Medical Cannabis in Nursing Homes: A battle between Federal and State law

Mar 08, 2020 at 04:15 pm by pj




As more states legalize the use of medical cannabis, the stigma around cannabis for medical purposes continues to decline. However, since cannabis is still illegal under federal law, it creates a tremendous amount of challenges for access to medical cannabis for patients in Skilled Nursing Facilities (SNF).

In the state of Florida, medical marijuana has been legal for physicians to recommend via a physician “certification” since 2015.  There are currently over 300,000 qualified medical cannabis patients in the state. These numbers continue to increase 3,000-5,000 per week and the most common diagnosis prescribed is chronic non-malignant pain.  However, there is no data available regarding qualified patients who are receiving medical cannabis residing in SNFs. Most patients who live in SNFs have diagnoses which would qualify under the Florida Medical Marijuana law (f.s.381.986)


SNFs in Florida and the United States receive a majority of their funding through Federal insurance programs such as Medicare and Medicaid. In order for these SNFs to receive this funding, they must not violate federal law. If the SNFs were to purchase medical cannabis for patients or dispense, hold, or somehow contribute to the use of medical cannabis for patients, they could be at risk of violating federal law and losing their federal insurance payments. 

However, all states have a list of resident rights in which each SNF must grant or face citations and/or fines. One of the most common rights of residents is the right to self-medicate. SNFs are required (by state law) to allow residents who are deemed physically and mentally capable of self-medicating a system to do so. SNFs must provide a lock box for the patient to put the medication in for safe keeping. If the patient is physically or mentally unable to perform self-medication, a family caregiver is allowed to administer the medication to the patient (if given proper permission legally via health care surrogate designation or through other legal means).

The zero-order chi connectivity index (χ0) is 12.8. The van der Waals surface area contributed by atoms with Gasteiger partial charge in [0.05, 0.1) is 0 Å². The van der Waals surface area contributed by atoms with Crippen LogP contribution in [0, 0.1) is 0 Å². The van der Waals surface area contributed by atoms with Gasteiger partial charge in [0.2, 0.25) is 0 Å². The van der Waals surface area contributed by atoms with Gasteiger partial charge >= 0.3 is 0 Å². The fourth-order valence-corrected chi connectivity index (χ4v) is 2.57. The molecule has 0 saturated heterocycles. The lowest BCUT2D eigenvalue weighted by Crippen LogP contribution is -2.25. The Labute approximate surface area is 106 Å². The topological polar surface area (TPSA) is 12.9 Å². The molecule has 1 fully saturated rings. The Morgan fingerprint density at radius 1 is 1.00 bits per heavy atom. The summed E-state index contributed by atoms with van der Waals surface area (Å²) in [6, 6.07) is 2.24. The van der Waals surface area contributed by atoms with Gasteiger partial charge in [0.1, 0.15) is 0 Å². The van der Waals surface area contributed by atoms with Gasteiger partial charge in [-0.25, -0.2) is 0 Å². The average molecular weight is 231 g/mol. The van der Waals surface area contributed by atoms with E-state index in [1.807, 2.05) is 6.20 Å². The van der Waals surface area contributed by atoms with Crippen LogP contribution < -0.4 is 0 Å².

However, most SNF operators are extremely hesitant to allow medical cannabis in their facilities for fear of losing their federal insurance payments. 

The only SNF in the United States to publicly admit they are allowing medical cannabis to be self-administered to their patients is in the Bronx, NY. A link to their medical cannabis program is below.




The facility implemented a policy to allow residents to use medical cannabis under the following conditions:

  • Patients must purchase the medical cannabis on their own with no payment coming from the SNF.
  • Patients were provided with a lock box to store their medication and were required to self-administer the medication.
  • The SNF was not allowed to record the use of the medication in the Medication Administration Record (MAR), and no staff were allowed to assist the resident in taking their medication.
  • A copy of the resident’s medical cannabis state certification/ approval must be on file at the facility prior to self-administration of medical cannabis.
  • Since smoking/vaping was against SNF policy, medical cannabis had to be in oil or pill form.


Once the policy was implemented, the SNF had 10 patients who became certified and approved through the state of New York to use medical cannabis. Once approved, the residents started to use medical cannabis within the facility. Most of the residents reported using the medicine and having a decrease in severity of symptoms such as chronic pain and tremors. There were no reports of any issues with government funding to the SNF (Medicare/Medicaid) during or after the residents were using medical cannabis. 

The issue of medical cannabis in SNFs is not going away. As more Florida citizens use medical cannabis, they will become accustomed to it. If they require short-term rehabilitation at a SNF and have been using medical cannabis for many years to control their diagnoses, they will be very reluctant to enter a SNF that does not allow medical cannabis use. The SNFs who begin to allow use of medical cannabis in their facilities will see an increase in revenue via increased census and increased patient satisfaction, which will lead to decreased facility citations. 


Michael C. Patterson, founder and CEO of U.S. Cannabis Pharmaceutical Research & Development of Melbourne, is a consultant for the development of the medical marijuana industry nationwide and in Florida. He serves as a consultant to Gerson Lehrman Group, New York and helps educate GLG partners on specific investment strategies and public policy regarding Medical Marijuana in the U.S. and Internationally. He can be reached at